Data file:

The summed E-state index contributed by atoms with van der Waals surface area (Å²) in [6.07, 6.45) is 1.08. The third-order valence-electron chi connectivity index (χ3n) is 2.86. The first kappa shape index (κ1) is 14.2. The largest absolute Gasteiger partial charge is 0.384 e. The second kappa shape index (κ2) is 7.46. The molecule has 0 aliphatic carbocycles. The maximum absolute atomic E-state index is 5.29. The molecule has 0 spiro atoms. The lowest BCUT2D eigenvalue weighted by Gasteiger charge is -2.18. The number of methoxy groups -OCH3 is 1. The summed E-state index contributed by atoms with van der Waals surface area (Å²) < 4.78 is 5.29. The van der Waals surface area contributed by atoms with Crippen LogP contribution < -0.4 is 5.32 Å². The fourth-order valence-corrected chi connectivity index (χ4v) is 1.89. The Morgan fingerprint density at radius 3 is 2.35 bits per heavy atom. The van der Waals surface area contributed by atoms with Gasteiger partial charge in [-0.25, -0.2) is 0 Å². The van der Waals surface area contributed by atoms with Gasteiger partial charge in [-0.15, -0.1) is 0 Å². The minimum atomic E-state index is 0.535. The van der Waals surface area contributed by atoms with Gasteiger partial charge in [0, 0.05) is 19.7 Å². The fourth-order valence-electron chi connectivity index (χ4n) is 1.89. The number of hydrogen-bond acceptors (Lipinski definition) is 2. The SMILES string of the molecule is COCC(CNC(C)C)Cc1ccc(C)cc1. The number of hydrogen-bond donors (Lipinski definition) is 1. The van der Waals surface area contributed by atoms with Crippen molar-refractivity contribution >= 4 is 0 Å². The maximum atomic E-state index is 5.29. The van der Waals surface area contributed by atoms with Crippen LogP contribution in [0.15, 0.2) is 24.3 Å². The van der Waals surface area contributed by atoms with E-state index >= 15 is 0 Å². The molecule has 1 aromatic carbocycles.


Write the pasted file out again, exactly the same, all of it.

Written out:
The summed E-state index contributed by atoms with van der Waals surface area (Å²) in [6.07, 6.45) is 1.08. The third-order valence-electron chi connectivity index (χ3n) is 2.86. The first kappa shape index (κ1) is 14.2. The largest absolute Gasteiger partial charge is 0.384 e. The second kappa shape index (κ2) is 7.46. The molecule has 0 aliphatic carbocycles. The maximum absolute atomic E-state index is 5.29. The molecule has 0 spiro atoms. The lowest BCUT2D eigenvalue weighted by Gasteiger charge is -2.18. The number of methoxy groups -OCH3 is 1. The summed E-state index contributed by atoms with van der Waals surface area (Å²) < 4.78 is 5.29. The van der Waals surface area contributed by atoms with Crippen LogP contribution < -0.4 is 5.32 Å². The fourth-order valence-corrected chi connectivity index (χ4v) is 1.89. The Morgan fingerprint density at radius 3 is 2.35 bits per heavy atom. The van der Waals surface area contributed by atoms with Gasteiger partial charge in [-0.25, -0.2) is 0 Å². The van der Waals surface area contributed by atoms with Gasteiger partial charge in [-0.15, -0.1) is 0 Å². The minimum atomic E-state index is 0.535. The van der Waals surface area contributed by atoms with Gasteiger partial charge in [0, 0.05) is 19.7 Å². The fourth-order valence-electron chi connectivity index (χ4n) is 1.89. The number of hydrogen-bond acceptors (Lipinski definition) is 2. The SMILES string of the molecule is COCC(CNC(C)C)Cc1ccc(C)cc1. The number of hydrogen-bond donors (Lipinski definition) is 1. The van der Waals surface area contributed by atoms with Crippen molar-refractivity contribution >= 4 is 0 Å². The maximum atomic E-state index is 5.29. The van der Waals surface area contributed by atoms with Crippen LogP contribution in [0.15, 0.2) is 24.3 Å². The van der Waals surface area contributed by atoms with E-state index >= 15 is 0 Å². The molecule has 1 aromatic carbocycles.